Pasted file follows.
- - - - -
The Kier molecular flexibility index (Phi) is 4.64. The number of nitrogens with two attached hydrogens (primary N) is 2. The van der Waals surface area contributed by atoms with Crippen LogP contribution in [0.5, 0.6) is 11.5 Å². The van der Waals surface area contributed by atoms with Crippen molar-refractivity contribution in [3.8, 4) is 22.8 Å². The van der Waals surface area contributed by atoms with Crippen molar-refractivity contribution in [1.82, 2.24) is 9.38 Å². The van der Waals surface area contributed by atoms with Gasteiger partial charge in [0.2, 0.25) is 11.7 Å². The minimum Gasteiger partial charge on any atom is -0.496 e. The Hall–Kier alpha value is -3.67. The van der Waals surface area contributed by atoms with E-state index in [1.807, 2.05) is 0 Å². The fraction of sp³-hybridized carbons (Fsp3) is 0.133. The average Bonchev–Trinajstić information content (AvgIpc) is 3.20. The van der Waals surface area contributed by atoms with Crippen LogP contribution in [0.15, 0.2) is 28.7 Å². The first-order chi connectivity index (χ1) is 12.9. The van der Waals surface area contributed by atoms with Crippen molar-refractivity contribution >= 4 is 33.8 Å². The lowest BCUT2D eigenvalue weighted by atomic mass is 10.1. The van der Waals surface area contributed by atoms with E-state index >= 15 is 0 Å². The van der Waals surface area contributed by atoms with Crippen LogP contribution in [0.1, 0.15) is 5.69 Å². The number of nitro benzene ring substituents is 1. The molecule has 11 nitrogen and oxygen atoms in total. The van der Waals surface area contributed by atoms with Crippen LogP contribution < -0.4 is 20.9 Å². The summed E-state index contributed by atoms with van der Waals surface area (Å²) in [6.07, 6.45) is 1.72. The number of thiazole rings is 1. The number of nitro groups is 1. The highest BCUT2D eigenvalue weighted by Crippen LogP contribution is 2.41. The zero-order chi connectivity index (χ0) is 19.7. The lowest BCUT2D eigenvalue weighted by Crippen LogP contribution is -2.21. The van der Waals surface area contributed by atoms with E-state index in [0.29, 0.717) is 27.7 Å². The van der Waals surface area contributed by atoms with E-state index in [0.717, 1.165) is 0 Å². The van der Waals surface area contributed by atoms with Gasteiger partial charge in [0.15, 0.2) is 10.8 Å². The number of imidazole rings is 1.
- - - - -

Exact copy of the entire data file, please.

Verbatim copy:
The Kier molecular flexibility index (Phi) is 4.64. The number of nitrogens with two attached hydrogens (primary N) is 2. The van der Waals surface area contributed by atoms with Crippen LogP contribution in [0.5, 0.6) is 11.5 Å². The van der Waals surface area contributed by atoms with Crippen molar-refractivity contribution in [3.8, 4) is 22.8 Å². The van der Waals surface area contributed by atoms with Crippen molar-refractivity contribution in [1.82, 2.24) is 9.38 Å². The van der Waals surface area contributed by atoms with Gasteiger partial charge in [0.2, 0.25) is 11.7 Å². The minimum Gasteiger partial charge on any atom is -0.496 e. The Hall–Kier alpha value is -3.67. The van der Waals surface area contributed by atoms with E-state index in [1.807, 2.05) is 0 Å². The fraction of sp³-hybridized carbons (Fsp3) is 0.133. The average Bonchev–Trinajstić information content (AvgIpc) is 3.20. The van der Waals surface area contributed by atoms with Crippen LogP contribution in [0.15, 0.2) is 28.7 Å². The first-order chi connectivity index (χ1) is 12.9. The van der Waals surface area contributed by atoms with Crippen molar-refractivity contribution >= 4 is 33.8 Å². The lowest BCUT2D eigenvalue weighted by atomic mass is 10.1. The van der Waals surface area contributed by atoms with E-state index >= 15 is 0 Å². The van der Waals surface area contributed by atoms with Crippen LogP contribution in [0.1, 0.15) is 5.69 Å². The number of nitro benzene ring substituents is 1. The molecule has 11 nitrogen and oxygen atoms in total. The van der Waals surface area contributed by atoms with Crippen LogP contribution < -0.4 is 20.9 Å². The summed E-state index contributed by atoms with van der Waals surface area (Å²) in [6.07, 6.45) is 1.72. The number of thiazole rings is 1. The number of nitro groups is 1. The highest BCUT2D eigenvalue weighted by Crippen LogP contribution is 2.41. The zero-order chi connectivity index (χ0) is 19.7. The lowest BCUT2D eigenvalue weighted by Crippen LogP contribution is -2.21. The van der Waals surface area contributed by atoms with E-state index in [0.29, 0.717) is 27.7 Å². The van der Waals surface area contributed by atoms with E-state index in [0.717, 1.165) is 0 Å². The van der Waals surface area contributed by atoms with Gasteiger partial charge in [0.15, 0.2) is 10.8 Å². The number of imidazole rings is 1.